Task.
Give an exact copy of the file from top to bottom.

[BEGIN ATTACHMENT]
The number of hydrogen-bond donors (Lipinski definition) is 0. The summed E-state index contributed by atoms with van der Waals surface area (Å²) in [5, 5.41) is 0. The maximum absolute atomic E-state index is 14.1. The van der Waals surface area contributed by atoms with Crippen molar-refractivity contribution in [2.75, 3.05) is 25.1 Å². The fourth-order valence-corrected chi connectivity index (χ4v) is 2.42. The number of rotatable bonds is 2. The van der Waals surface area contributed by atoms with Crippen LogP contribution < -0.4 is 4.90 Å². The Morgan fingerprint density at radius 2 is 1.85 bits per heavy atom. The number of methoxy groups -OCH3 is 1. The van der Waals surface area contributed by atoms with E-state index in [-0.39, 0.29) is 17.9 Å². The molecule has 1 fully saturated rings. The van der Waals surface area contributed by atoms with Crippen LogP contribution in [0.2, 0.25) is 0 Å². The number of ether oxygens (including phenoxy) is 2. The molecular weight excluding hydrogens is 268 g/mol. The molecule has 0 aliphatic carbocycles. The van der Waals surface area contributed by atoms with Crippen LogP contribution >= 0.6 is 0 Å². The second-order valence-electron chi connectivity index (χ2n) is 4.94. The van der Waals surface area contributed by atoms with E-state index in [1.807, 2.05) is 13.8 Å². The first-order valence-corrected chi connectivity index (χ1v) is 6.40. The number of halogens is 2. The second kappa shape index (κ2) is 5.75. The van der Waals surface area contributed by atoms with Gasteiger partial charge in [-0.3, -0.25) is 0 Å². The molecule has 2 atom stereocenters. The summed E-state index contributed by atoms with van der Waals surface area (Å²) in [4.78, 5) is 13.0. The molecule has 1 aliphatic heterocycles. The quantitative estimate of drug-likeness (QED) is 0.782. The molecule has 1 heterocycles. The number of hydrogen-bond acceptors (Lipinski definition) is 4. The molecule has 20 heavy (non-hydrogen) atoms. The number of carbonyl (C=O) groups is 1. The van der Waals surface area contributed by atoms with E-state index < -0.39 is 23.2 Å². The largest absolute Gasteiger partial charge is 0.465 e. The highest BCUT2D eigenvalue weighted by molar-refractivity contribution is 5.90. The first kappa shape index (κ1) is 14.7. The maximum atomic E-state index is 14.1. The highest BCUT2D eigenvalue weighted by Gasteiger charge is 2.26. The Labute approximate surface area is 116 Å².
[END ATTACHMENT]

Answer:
The number of hydrogen-bond donors (Lipinski definition) is 0. The summed E-state index contributed by atoms with van der Waals surface area (Å²) in [5, 5.41) is 0. The maximum absolute atomic E-state index is 14.1. The van der Waals surface area contributed by atoms with Crippen molar-refractivity contribution in [2.75, 3.05) is 25.1 Å². The fourth-order valence-corrected chi connectivity index (χ4v) is 2.42. The number of rotatable bonds is 2. The van der Waals surface area contributed by atoms with Crippen LogP contribution < -0.4 is 4.90 Å². The Morgan fingerprint density at radius 2 is 1.85 bits per heavy atom. The number of methoxy groups -OCH3 is 1. The van der Waals surface area contributed by atoms with E-state index in [-0.39, 0.29) is 17.9 Å². The molecule has 1 fully saturated rings. The van der Waals surface area contributed by atoms with Crippen LogP contribution in [0.2, 0.25) is 0 Å². The number of ether oxygens (including phenoxy) is 2. The molecular weight excluding hydrogens is 268 g/mol. The molecule has 0 aliphatic carbocycles. The van der Waals surface area contributed by atoms with Crippen LogP contribution >= 0.6 is 0 Å². The second-order valence-electron chi connectivity index (χ2n) is 4.94. The van der Waals surface area contributed by atoms with E-state index in [1.807, 2.05) is 13.8 Å². The first-order valence-corrected chi connectivity index (χ1v) is 6.40. The number of halogens is 2. The second kappa shape index (κ2) is 5.75. The van der Waals surface area contributed by atoms with Gasteiger partial charge in [-0.3, -0.25) is 0 Å². The molecule has 2 atom stereocenters. The summed E-state index contributed by atoms with van der Waals surface area (Å²) in [4.78, 5) is 13.0. The molecule has 1 aliphatic heterocycles. The quantitative estimate of drug-likeness (QED) is 0.782. The molecule has 1 heterocycles. The number of hydrogen-bond acceptors (Lipinski definition) is 4. The molecule has 20 heavy (non-hydrogen) atoms. The number of carbonyl (C=O) groups is 1. The van der Waals surface area contributed by atoms with E-state index < -0.39 is 23.2 Å². The largest absolute Gasteiger partial charge is 0.465 e. The highest BCUT2D eigenvalue weighted by molar-refractivity contribution is 5.90. The first kappa shape index (κ1) is 14.7. The maximum atomic E-state index is 14.1. The highest BCUT2D eigenvalue weighted by Gasteiger charge is 2.26. The Labute approximate surface area is 116 Å².